Camera lens used on the moon sells for $453K

Astronaut Dave Scott went to the moon on the Apollo 15 mission in 1971.

Story highlights

  • The camera lens was used on the Apollo 15 mission in 1971
  • Astronaut Dave Scott sells it along with other space memorabilia

(CNN)A camera lens used by astronaut Dave Scott on the moon sold at auction for $453,281 Thursday night.

The camera was given to Scott by NASA as a memento of the historic trip he took aboard Apollo 15 from July 26 to August 7, 1971. It has been in his collection since then, according to Boston-based RR Auction.
    The lens was an integral part of the Hasselblad camera used throughout the four lunar surface missions, as well as two days in lunar orbit, Scott said in a letter that accompanied the sale.
    The lens measures 12 inches long and has special tabs that pressurized spacesuit gloves could grab onto to adjust the focus. The camera was used to take nearly 300 photos on the lunar surface and in orbit, according to RR Auction.
    The lens was used on four lunar surface missions, Scott says.
    Scott flew into space three times for NASA. His first mission was with Neil Armstrong. They were launched into space on the Gemini 8 mission. While in space, Scott and Armstrong performed the first successful docking of two vehicles in space, according to NASA.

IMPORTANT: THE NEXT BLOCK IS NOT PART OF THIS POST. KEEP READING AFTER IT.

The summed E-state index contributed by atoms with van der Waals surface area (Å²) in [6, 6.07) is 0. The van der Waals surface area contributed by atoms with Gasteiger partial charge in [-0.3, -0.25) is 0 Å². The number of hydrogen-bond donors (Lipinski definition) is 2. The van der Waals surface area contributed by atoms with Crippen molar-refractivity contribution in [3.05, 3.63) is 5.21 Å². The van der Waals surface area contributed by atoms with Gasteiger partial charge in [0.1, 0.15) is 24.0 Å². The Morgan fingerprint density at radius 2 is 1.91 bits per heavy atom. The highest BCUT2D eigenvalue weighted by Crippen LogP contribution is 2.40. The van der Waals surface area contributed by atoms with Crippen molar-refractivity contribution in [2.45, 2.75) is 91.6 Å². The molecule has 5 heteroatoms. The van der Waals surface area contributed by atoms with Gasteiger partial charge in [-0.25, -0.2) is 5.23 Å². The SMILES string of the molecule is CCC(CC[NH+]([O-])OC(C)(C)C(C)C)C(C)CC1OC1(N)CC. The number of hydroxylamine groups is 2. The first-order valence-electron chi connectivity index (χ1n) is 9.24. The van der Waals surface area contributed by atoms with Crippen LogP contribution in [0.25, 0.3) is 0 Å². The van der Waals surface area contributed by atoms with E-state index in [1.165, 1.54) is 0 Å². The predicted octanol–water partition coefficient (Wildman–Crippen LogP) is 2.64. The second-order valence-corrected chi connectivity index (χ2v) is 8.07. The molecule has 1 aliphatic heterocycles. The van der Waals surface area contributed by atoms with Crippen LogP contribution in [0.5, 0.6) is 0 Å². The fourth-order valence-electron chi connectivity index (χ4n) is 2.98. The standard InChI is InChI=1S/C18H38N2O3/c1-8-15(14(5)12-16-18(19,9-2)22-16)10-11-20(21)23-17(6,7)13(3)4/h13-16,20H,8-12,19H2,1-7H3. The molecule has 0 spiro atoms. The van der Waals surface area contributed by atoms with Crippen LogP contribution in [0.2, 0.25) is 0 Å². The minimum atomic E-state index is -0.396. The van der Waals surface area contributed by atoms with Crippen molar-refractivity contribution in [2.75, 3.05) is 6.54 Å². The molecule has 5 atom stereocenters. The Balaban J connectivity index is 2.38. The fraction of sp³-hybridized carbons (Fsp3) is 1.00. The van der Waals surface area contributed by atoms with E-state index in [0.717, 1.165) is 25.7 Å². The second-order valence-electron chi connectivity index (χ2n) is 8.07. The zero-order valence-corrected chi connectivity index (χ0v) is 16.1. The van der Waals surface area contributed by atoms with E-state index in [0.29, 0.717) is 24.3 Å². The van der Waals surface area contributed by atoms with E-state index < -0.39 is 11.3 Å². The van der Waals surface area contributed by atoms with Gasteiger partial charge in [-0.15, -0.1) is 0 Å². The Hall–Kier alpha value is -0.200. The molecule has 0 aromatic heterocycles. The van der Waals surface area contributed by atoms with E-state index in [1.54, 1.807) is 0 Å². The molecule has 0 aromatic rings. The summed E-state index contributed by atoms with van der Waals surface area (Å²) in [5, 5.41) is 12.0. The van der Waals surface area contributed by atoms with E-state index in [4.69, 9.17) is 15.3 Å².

On his last mission into space he commanded Apollo 15, which was the fourth manned lunar landing mission, according to NASA.
    Scott retired from the Air Force in 1975 with the rank of colonel. He logged over 5,600 hours of flying time during his career, according to NASA.
    "We are extremely pleased with the results and honored to have again been selected to offer such an historic item from Astronaut Dave Scott, a true American Hero," said Robert Livingston, executive vice president at RR Auction.
    "The lens is one of the largest pieces of space hardware used on the lunar surface to have ever be sold at auction," Livingston said.
    Several other items were auctioned Thursday night, including the Saturn V Flight Control Computer, which sold for $61,931; Scott's Apollo 15 Lunar Surface-used Rover map, capturing $53,509; and a photograph signed by Neil Armstrong that shows his "giant leap" for mankind, which sold for $38,467.